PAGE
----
Commodity Channel Index (CCI) In Haskell?

7 minutes read

The Commodity Channel Index (CCI) is a popular technical indicator used in financial markets to identify overbought or oversold conditions. It measures the difference between an asset's current price and its average price over a specified period of time.


In Haskell, the CCI can be implemented by first calculating the typical price, which is the average of the high, low, and close prices for each period. Then, the mean deviation is calculated as the average of the absolute differences between the typical price and the simple moving average of the typical price over the same period.


Finally, the CCI value is calculated as the difference between the typical price and the simple moving average of the typical price, divided by 0.015 times the mean deviation. A CCI value above +100 indicates that the asset is overbought, while a value below -100 indicates oversold conditions.


Overall, implementing the Commodity Channel Index in Haskell involves calculating various moving averages and typical prices to determine the current market conditions of an asset.

Best Trading Websites to Read Charts in 2024

1
FinViz

Rating is 5 out of 5

FinViz

2
TradingView

Rating is 4.9 out of 5

TradingView

3
FinQuota

Rating is 4.7 out of 5

FinQuota

4
Yahoo Finance

Rating is 4.8 out of 5

Yahoo Finance


How to combine CCI with other technical indicators in Haskell?

Combining the Commodity Channel Index (CCI) with other technical indicators in Haskell can help to provide a more comprehensive analysis of the market. Here's an example of how you can combine CCI with another technical indicator, such as the Moving Average Convergence Divergence (MACD), in Haskell:

  1. Define functions to calculate CCI and MACD:
 1
 2
 3
 4
 5
 6
 7
 8
 9
10
11
12
13
14
15
16
17
18
19
20
21
-- CCI calculation function
cci :: [Double] -> Int -> Int -> [Double]
cci prices n period = map calculateCCI [n-1..length prices - 1]
  where
    calculateCCI i = (typicalPrice - sma) / (0.015 * meanDeviation)
      where
        typicalPrice = (high + low + close) / 3
        high = maximum (take period $ drop (i-n+1) prices)
        low = minimum (take period $ drop (i-n+1) prices)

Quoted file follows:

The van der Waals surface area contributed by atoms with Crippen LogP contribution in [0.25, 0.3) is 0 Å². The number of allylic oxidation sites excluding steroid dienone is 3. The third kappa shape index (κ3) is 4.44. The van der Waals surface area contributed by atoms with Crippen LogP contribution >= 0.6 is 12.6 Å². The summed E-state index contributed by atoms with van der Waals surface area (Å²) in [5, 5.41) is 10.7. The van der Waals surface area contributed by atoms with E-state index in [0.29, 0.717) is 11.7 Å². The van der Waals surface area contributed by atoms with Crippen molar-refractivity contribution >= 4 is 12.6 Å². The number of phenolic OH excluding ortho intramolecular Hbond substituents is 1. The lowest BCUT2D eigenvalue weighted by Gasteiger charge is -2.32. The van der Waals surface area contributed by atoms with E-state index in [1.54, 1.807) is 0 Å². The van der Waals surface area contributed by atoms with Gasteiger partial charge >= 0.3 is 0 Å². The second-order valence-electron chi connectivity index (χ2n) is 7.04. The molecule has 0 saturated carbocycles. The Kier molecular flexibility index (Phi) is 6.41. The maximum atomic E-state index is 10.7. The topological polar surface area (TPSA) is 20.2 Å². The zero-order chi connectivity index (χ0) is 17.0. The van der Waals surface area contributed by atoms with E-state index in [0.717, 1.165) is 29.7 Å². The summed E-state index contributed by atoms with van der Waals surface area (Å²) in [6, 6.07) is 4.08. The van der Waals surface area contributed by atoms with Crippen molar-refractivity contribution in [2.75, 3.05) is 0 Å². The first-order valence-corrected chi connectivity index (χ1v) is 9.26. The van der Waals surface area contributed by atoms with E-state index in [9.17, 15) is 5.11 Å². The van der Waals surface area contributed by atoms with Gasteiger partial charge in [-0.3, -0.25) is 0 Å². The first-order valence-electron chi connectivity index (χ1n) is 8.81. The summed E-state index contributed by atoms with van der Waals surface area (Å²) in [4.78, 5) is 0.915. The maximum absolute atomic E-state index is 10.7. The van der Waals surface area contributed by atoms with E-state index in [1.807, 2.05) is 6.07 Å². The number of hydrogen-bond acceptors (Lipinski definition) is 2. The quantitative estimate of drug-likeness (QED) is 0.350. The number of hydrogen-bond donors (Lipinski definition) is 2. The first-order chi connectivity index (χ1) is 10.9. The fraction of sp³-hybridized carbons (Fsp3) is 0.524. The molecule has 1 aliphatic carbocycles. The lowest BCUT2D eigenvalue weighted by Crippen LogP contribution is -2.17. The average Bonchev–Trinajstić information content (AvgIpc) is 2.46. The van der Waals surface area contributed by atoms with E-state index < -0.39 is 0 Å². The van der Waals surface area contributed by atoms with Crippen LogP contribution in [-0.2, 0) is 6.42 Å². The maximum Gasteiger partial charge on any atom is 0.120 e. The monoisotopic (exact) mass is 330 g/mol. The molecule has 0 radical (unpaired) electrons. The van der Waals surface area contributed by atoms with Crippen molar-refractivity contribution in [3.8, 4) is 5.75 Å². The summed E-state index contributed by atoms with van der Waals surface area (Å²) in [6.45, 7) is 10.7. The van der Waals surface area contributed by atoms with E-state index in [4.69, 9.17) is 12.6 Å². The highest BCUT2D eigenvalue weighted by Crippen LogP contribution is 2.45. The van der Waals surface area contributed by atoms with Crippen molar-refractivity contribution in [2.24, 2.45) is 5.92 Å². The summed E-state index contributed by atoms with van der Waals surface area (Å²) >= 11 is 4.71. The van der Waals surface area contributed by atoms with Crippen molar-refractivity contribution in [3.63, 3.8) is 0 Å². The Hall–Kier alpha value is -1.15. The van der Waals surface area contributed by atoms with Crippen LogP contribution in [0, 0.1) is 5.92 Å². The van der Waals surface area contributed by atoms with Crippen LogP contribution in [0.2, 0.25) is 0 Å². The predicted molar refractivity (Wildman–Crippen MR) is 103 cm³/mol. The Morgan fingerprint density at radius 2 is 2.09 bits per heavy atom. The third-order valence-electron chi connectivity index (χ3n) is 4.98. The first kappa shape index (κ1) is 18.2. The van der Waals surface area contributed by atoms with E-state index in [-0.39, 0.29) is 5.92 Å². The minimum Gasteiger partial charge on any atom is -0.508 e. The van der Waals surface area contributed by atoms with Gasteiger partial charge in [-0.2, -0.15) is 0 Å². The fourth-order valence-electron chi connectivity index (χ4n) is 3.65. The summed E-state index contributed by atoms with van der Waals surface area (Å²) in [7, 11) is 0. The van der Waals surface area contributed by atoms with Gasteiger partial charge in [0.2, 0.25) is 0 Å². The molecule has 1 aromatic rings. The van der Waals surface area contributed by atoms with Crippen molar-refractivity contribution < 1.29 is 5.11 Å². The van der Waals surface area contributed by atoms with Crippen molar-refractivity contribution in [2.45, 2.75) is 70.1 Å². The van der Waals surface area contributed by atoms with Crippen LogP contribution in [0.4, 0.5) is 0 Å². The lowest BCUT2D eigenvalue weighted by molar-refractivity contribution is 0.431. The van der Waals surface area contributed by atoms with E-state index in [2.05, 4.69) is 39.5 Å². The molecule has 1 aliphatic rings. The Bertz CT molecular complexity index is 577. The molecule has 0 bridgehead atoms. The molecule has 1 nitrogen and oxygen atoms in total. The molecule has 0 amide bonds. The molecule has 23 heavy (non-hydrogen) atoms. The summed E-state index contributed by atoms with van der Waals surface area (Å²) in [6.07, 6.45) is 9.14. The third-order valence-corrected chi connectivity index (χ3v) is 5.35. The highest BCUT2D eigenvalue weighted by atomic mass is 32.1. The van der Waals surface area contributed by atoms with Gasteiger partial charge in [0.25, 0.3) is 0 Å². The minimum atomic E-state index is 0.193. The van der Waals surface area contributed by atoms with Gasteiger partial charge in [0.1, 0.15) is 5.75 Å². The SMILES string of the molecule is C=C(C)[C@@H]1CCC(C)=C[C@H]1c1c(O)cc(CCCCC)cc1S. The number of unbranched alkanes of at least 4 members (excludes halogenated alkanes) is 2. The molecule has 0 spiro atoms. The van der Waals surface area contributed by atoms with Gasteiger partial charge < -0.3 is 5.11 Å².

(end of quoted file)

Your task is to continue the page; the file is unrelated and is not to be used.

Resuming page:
close = prices !! i
        sma = sum (take n $ drop i prices) / fromIntegral n
        meanDeviation = sum (map (\x -> abs (x - sma)) (take n $ drop i prices)) / fromIntegral n

-- MACD calculation function
macd :: [Double] -> Double -> Double -> Double -> ([Double], [Double])
macd prices shortPeriod longPeriod signalPeriod = (macdLine, signalLine)
  where
    shortEMA = ema prices shortPeriod
    longEMA = ema prices longPeriod
    macdLine = zipWith (-) shortEMA longEMA
    signalLine = ema macdLine signalPeriod


  1. Use the calculated CCI and MACD values to make trading decisions:
1
2
3
4
5
6
7
8
main :: IO ()
main = do
  let prices = [100.0, 105.0, 110.0, 115.0, 120.0, 125.0, 130.0, 135.0, 140.0]
      cciValues = cci prices 5 5
      (macdLine, signalLine) = macd prices 12 26 9
  print cciValues
  print macdLine
  print signalLine


In this example, we first calculate the CCI values and MACD values for a given set of prices. Then, we can use these values to analyze the market trends and make trading decisions based on the signals provided by the indicators.


You can further extend this code by combining more technical indicators, adding trading strategies, or implementing backtesting to validate the effectiveness of the combined indicators.


What is the default period setting for CCI in Haskell?

The default period setting for the CCI (Commodity Channel Index) in Haskell is typically set to 14.


How to plot CCI on a chart in Haskell?

To plot the Commodity Channel Index (CCI) on a chart in Haskell, you can use the Chart library. Here is an example code to plot CCI on a chart:

 1
 2
 3
 4
 5
 6
 7
 8
 9
10
import Graphics.Rendering.Chart.Easy
import Graphics.Rendering.Chart.Backend.Cairo

cciData :: [(Double, Double)]
cciData = [(1, 100), (2, 105), (3, 110), (4, 95), (5, 85)] -- Replace with your own CCI data

main :: IO ()
main = toFile def "cci_chart.png" $ do